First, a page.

Over the years, scientists have studied sharks and their habits. The popularity of learning about them has grown significantly thanks to the annual broadcast of Shark Week on Discovery Channel, which airs July 7, 2024. Multiple sources have proven that the species has learned to associate boat engines with food. According to Live Science, sharks have been feasting on fish caught by humans in the Gulf of Mexico.

Instances of shark depredation in the region have substantially increased over the past decade, according to a shark scientist at Mississippi State University, Marcus Drymon. “Although difficult to demonstrate empirically, it does appear that there is a shift in behavior,” he told the publication.

Shark depredation occurs when a shark partially or entirely eats or damages hooked or netted fish before fishermen can remove them from the water. Researchers have investigated the reasons behind the increase in depredation, finding that more sharks, more anglers, and learned behavior are the leading factors.

In another show called “Sharkfest” on National Geographic, researchers in the Gulf investigate the impact of the growing conflict between fishermen and sharks. In the show, marine biologist Jasmin Graham said, “We’re fishing in the same spot that the sharks are fishing in.”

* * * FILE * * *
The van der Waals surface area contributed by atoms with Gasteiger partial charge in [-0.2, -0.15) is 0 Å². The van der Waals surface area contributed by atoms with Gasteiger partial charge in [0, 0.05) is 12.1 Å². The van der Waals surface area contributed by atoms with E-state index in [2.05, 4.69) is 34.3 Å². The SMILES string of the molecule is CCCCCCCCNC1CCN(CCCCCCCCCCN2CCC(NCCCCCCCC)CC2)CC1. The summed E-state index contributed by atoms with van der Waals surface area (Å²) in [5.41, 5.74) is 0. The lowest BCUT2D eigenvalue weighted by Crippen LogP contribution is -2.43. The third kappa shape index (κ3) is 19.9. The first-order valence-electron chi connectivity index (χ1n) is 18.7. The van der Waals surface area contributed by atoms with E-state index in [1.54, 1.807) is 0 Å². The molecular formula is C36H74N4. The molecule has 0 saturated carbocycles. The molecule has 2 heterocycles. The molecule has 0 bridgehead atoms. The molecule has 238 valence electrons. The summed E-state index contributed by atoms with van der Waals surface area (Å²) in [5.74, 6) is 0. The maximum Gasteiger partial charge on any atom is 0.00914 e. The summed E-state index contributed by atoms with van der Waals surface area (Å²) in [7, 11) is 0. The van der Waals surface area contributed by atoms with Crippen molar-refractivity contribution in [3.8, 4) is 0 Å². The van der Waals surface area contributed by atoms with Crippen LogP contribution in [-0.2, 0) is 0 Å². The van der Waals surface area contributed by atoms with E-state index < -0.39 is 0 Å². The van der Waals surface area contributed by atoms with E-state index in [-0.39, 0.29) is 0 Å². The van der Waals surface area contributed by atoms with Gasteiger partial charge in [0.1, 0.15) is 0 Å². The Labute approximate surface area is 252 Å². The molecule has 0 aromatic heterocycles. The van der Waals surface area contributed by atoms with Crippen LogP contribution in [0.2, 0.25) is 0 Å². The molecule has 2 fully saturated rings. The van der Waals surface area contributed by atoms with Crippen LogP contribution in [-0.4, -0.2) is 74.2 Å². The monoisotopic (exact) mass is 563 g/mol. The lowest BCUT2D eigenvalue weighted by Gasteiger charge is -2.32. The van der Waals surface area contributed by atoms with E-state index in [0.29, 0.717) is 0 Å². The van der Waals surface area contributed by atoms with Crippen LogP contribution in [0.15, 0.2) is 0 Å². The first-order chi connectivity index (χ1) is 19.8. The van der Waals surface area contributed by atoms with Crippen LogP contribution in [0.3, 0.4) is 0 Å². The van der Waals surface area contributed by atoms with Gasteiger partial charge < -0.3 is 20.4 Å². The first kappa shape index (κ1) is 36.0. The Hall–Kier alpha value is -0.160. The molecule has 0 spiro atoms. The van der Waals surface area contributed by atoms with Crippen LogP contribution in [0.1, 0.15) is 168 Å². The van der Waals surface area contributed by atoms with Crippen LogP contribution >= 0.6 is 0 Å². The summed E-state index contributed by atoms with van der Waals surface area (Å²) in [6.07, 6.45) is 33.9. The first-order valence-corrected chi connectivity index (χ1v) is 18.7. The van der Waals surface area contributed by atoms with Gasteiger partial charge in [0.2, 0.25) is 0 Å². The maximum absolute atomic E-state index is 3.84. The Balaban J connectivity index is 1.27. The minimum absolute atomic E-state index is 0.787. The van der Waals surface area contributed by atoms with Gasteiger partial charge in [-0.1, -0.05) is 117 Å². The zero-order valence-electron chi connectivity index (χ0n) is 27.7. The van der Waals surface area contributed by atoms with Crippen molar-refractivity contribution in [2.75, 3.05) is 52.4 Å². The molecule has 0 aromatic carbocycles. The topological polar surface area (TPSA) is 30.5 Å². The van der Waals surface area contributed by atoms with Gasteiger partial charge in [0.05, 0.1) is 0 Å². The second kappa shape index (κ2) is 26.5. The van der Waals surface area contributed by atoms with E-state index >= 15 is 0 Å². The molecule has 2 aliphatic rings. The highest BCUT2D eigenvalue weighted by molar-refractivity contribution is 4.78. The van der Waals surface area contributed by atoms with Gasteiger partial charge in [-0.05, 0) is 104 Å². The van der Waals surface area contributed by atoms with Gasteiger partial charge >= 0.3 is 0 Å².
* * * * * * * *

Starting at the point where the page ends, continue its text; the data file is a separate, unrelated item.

“Sharks learn really, really quickly. They learn that an engine means food. So, they start coming straight for the boats. Now we’re directly competing with them for the same fish, and that’s when you get depredation.”

Depredation is particularly prevalent in the U.S. and Australia, where humans and sharks overlap. The popularity of recreational fishing has also increased over the years, leading more sharks to come closer to boats in hopes of feasting on already-caught fish.  

According to a December 2023 report from the South Atlantic Fishery Management Council, shark behavior has changed off Southeastern states, with more sharks circling and lurking near boats. Responding to this, commercial and recreational fishermen have begun operating further offshore to prevent their catch from being eaten and their gear from being damaged by sharks.

NOAA Fisheries is assessing bull and sandbar sharks, the two leading species involved in depredation. They have also been investigating ways to protect fishermen’s catch through shark deterrent technology.

“They’ve got to eat; we’ve got to eat,” Graham said. “We’ve got to figure out how we both eat.”

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Carli is a Content Specialist for National Fisherman. She comes from a fourth-generation fishing family off the coast of Maine. Her background consists of growing her own business within the marine community. She resides on one of the islands off the coast of Maine while also supporting the lobster community she grew up in.

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